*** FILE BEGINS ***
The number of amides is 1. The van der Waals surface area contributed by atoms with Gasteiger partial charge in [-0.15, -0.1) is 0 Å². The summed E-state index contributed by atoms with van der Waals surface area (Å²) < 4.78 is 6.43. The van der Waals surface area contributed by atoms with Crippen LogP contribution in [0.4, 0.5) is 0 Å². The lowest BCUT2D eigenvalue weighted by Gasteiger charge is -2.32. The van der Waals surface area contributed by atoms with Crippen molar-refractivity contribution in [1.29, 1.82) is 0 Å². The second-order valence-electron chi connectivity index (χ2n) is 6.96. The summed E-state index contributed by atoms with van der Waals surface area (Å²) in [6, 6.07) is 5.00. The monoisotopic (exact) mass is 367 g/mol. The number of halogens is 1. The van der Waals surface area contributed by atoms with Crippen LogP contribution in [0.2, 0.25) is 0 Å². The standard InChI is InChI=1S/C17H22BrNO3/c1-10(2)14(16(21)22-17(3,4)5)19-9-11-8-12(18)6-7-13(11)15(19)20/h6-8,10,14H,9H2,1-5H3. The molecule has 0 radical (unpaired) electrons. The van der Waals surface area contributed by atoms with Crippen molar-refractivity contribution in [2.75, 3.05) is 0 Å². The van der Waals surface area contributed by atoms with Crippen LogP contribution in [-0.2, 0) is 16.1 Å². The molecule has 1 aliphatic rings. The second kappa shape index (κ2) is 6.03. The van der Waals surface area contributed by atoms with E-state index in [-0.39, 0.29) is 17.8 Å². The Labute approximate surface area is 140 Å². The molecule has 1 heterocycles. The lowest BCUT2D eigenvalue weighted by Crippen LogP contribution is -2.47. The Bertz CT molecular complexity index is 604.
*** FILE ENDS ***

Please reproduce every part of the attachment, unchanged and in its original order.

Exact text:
The number of amides is 1. The van der Waals surface area contributed by atoms with Gasteiger partial charge in [-0.15, -0.1) is 0 Å². The summed E-state index contributed by atoms with van der Waals surface area (Å²) < 4.78 is 6.43. The van der Waals surface area contributed by atoms with Crippen LogP contribution in [0.4, 0.5) is 0 Å². The lowest BCUT2D eigenvalue weighted by Gasteiger charge is -2.32. The van der Waals surface area contributed by atoms with Crippen molar-refractivity contribution in [1.29, 1.82) is 0 Å². The second-order valence-electron chi connectivity index (χ2n) is 6.96. The summed E-state index contributed by atoms with van der Waals surface area (Å²) in [6, 6.07) is 5.00. The monoisotopic (exact) mass is 367 g/mol. The number of halogens is 1. The van der Waals surface area contributed by atoms with Crippen LogP contribution in [0.2, 0.25) is 0 Å². The standard InChI is InChI=1S/C17H22BrNO3/c1-10(2)14(16(21)22-17(3,4)5)19-9-11-8-12(18)6-7-13(11)15(19)20/h6-8,10,14H,9H2,1-5H3. The molecule has 0 radical (unpaired) electrons. The van der Waals surface area contributed by atoms with Crippen molar-refractivity contribution in [2.75, 3.05) is 0 Å². The van der Waals surface area contributed by atoms with Crippen LogP contribution in [-0.2, 0) is 16.1 Å². The molecule has 1 aliphatic rings. The second kappa shape index (κ2) is 6.03. The van der Waals surface area contributed by atoms with E-state index in [-0.39, 0.29) is 17.8 Å². The Labute approximate surface area is 140 Å². The molecule has 1 heterocycles. The lowest BCUT2D eigenvalue weighted by Crippen LogP contribution is -2.47. The Bertz CT molecular complexity index is 604.